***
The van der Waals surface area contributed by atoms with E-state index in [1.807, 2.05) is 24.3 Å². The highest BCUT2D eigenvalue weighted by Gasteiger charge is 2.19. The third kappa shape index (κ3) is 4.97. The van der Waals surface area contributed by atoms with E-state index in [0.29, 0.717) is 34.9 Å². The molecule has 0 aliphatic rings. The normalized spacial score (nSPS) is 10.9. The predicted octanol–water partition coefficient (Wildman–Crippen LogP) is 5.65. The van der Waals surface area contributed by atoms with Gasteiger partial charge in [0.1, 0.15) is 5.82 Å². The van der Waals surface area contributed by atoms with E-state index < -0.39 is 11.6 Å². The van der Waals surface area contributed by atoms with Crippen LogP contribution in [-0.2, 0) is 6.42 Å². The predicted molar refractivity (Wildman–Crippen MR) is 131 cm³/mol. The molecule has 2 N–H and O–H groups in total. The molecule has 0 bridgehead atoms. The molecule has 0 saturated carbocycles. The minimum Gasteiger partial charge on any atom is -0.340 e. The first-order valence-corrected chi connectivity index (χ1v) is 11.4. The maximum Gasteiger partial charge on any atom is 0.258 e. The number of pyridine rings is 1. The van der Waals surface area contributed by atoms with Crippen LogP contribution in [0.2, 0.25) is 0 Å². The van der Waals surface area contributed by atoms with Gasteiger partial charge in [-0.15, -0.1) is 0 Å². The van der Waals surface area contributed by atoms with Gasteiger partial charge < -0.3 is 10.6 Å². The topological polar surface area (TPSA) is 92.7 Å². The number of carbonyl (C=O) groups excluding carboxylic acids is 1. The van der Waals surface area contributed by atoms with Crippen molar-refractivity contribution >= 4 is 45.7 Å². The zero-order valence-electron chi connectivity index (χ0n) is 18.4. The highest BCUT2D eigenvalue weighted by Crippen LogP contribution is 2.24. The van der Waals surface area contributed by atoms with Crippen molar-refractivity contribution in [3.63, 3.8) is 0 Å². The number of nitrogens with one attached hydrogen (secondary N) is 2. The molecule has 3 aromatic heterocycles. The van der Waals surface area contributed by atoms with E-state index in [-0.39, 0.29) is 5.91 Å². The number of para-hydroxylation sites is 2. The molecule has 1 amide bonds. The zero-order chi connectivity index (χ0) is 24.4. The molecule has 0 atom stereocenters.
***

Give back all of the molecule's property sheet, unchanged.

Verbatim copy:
The van der Waals surface area contributed by atoms with E-state index in [1.807, 2.05) is 24.3 Å². The highest BCUT2D eigenvalue weighted by Gasteiger charge is 2.19. The third kappa shape index (κ3) is 4.97. The van der Waals surface area contributed by atoms with E-state index in [0.29, 0.717) is 34.9 Å². The molecule has 0 aliphatic rings. The normalized spacial score (nSPS) is 10.9. The predicted octanol–water partition coefficient (Wildman–Crippen LogP) is 5.65. The van der Waals surface area contributed by atoms with Gasteiger partial charge in [0.1, 0.15) is 5.82 Å². The van der Waals surface area contributed by atoms with E-state index < -0.39 is 11.6 Å². The van der Waals surface area contributed by atoms with Crippen LogP contribution in [-0.2, 0) is 6.42 Å². The predicted molar refractivity (Wildman–Crippen MR) is 131 cm³/mol. The molecule has 2 N–H and O–H groups in total. The molecule has 0 bridgehead atoms. The molecule has 0 saturated carbocycles. The minimum Gasteiger partial charge on any atom is -0.340 e. The first-order valence-corrected chi connectivity index (χ1v) is 11.4. The maximum Gasteiger partial charge on any atom is 0.258 e. The number of pyridine rings is 1. The van der Waals surface area contributed by atoms with Crippen LogP contribution in [0.2, 0.25) is 0 Å². The van der Waals surface area contributed by atoms with Gasteiger partial charge in [-0.15, -0.1) is 0 Å². The van der Waals surface area contributed by atoms with Gasteiger partial charge < -0.3 is 10.6 Å². The topological polar surface area (TPSA) is 92.7 Å². The number of carbonyl (C=O) groups excluding carboxylic acids is 1. The van der Waals surface area contributed by atoms with Crippen molar-refractivity contribution >= 4 is 45.7 Å². The zero-order valence-electron chi connectivity index (χ0n) is 18.4. The highest BCUT2D eigenvalue weighted by Crippen LogP contribution is 2.24. The van der Waals surface area contributed by atoms with Crippen molar-refractivity contribution in [3.63, 3.8) is 0 Å². The number of nitrogens with one attached hydrogen (secondary N) is 2. The molecule has 3 aromatic heterocycles. The van der Waals surface area contributed by atoms with E-state index in [-0.39, 0.29) is 5.91 Å². The number of para-hydroxylation sites is 2. The molecule has 1 amide bonds. The zero-order chi connectivity index (χ0) is 24.4. The molecule has 0 atom stereocenters.